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Latest breast cancer treatment advances presented at NCRI conference

Understanding variation in radiotherapy sensitivity

Professor John Yarnold told the National Cancer Research Institute conference in Liverpool about changes in how radiotherapy is scheduled, which are improving the quality of life for breast cancer patients.

Professor Yarnold, who is Professor of Clinical Oncology at The Institute of Cancer Research (ICR) and Honorary Consultant at the Royal Marsden NHS Foundation Trust, delivered the prestigious 2013 George Edelstyn Lecture.

His lecture looked at the 10-year follow-up of the UK START trials, which compared a traditional radiotherapy schedule of many small doses of radiation, with a regimen of fewer, larger doses. The trials showed that in addition to being more convenient for patients, reducing the number of doses led to a reduction in both short- and long-term side effects, without being any less effective than the traditional schedule.

Standard care for early stage breast cancer local-regional radiotherapy in the UK has already switched from a five-week schedule of 25 fractions of 2Gy to the three-week schedule delivering 15 fractions of 2.7 Gy. But Professor Yarnold said that 15-fraction regimens are unlikely to represent the lower limit of effective radiotherapy.

It is now important to determine the extent of variation between breast cancers in their sensitivity to different levels of radiation. If there is a lot of variation between cancers, it highlights the need to identify tests to exploit this variation in order to tailor the treatment of future patients.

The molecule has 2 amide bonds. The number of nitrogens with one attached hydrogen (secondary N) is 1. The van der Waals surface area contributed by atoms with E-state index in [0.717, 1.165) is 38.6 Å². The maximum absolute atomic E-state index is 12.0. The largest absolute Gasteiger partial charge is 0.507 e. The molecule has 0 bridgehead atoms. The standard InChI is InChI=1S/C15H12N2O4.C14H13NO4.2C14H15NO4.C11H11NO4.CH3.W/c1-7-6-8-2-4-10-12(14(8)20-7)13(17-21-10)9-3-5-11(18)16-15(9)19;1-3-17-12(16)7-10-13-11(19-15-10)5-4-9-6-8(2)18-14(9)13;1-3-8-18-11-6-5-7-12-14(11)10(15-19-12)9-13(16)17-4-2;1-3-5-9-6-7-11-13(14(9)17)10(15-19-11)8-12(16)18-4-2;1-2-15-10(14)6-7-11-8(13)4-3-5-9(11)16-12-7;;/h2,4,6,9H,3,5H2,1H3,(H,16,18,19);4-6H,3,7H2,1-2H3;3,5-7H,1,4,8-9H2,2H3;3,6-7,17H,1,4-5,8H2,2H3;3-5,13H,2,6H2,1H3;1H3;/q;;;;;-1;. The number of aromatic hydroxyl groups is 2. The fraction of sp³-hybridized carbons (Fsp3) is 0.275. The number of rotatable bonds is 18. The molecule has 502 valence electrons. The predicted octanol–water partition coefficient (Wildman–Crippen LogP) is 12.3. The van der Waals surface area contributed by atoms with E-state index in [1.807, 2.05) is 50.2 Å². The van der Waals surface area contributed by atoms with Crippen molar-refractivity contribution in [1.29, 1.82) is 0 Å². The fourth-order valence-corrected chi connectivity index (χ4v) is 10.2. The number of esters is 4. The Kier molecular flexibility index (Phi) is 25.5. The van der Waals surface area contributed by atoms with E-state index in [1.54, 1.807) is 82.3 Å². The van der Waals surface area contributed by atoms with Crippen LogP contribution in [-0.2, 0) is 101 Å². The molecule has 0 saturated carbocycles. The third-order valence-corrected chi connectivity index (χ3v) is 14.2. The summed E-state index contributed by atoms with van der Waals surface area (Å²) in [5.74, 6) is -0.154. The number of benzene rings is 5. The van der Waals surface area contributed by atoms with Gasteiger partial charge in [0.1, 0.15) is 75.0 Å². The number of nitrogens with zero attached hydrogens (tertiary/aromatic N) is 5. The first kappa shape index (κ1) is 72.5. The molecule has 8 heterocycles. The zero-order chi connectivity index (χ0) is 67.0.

By the end of this decade, research could bring about a regimen of local-regional radiotherapy with as few as five fractions for women with early breast cancer.

Emerging targeted therapies

Dr Nicholas Turner, Team Leader in Molecular Oncology at the ICR, delivered his lecture on emerging targeted therapies for advanced breast cancer.

Dr Turner called upon researchers to meet the challenge of tackling triple negative breast cancer, the most hard-to-treat type with the worst outlook for women, by combining traditional research approaches with more focus on a deeper understanding of the genetic profiles of individual cancers. Current approaches, he argued, have failed to lead to any significant improvement in outlook over the last five years and there are currently no treatments in late-stage clinical trials for triple negative breast cancer.

Recent advances in next generation genetic sequencing, gene expression profiling and bioinformatics, have opened up new avenues for research into treatments for the disease. Dr Turner described recent advances that have allowed researchers to separate triple negative cancers into at least six different types, all of which could be targeted by different treatments.

Dr Turner is optimistic about finding new treatments, arguing that these advances in technology and our growing understanding of the genetic diversity of triple negative breast cancers put us in a position to design smarter clinical trials for new targeted treatments, in which the most appropriate therapies are picked out for each individual patient.

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